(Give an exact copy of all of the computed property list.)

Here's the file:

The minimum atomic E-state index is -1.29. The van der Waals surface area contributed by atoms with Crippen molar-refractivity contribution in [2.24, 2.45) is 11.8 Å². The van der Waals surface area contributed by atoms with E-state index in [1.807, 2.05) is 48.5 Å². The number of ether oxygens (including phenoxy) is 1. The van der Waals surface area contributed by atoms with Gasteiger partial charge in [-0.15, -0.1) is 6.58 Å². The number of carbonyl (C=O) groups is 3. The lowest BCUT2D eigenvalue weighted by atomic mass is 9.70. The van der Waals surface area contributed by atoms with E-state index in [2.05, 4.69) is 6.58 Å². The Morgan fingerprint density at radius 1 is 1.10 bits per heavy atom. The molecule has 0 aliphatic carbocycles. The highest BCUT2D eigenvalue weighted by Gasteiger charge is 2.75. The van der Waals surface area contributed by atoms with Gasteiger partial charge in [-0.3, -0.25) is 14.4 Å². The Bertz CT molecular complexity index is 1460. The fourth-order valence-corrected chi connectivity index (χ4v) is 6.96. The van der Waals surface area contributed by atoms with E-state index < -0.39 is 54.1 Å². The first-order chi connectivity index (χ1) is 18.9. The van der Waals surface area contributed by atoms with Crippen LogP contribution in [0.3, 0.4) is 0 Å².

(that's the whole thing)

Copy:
The minimum atomic E-state index is -1.29. The van der Waals surface area contributed by atoms with Crippen molar-refractivity contribution in [2.24, 2.45) is 11.8 Å². The van der Waals surface area contributed by atoms with E-state index in [1.807, 2.05) is 48.5 Å². The number of ether oxygens (including phenoxy) is 1. The van der Waals surface area contributed by atoms with Gasteiger partial charge in [-0.15, -0.1) is 6.58 Å². The number of carbonyl (C=O) groups is 3. The lowest BCUT2D eigenvalue weighted by atomic mass is 9.70. The van der Waals surface area contributed by atoms with E-state index in [2.05, 4.69) is 6.58 Å². The Morgan fingerprint density at radius 1 is 1.10 bits per heavy atom. The molecule has 0 aliphatic carbocycles. The highest BCUT2D eigenvalue weighted by Gasteiger charge is 2.75. The van der Waals surface area contributed by atoms with Gasteiger partial charge in [-0.3, -0.25) is 14.4 Å². The Bertz CT molecular complexity index is 1460. The fourth-order valence-corrected chi connectivity index (χ4v) is 6.96. The van der Waals surface area contributed by atoms with E-state index < -0.39 is 54.1 Å². The first-order chi connectivity index (χ1) is 18.9. The van der Waals surface area contributed by atoms with Crippen LogP contribution in [0.3, 0.4) is 0 Å².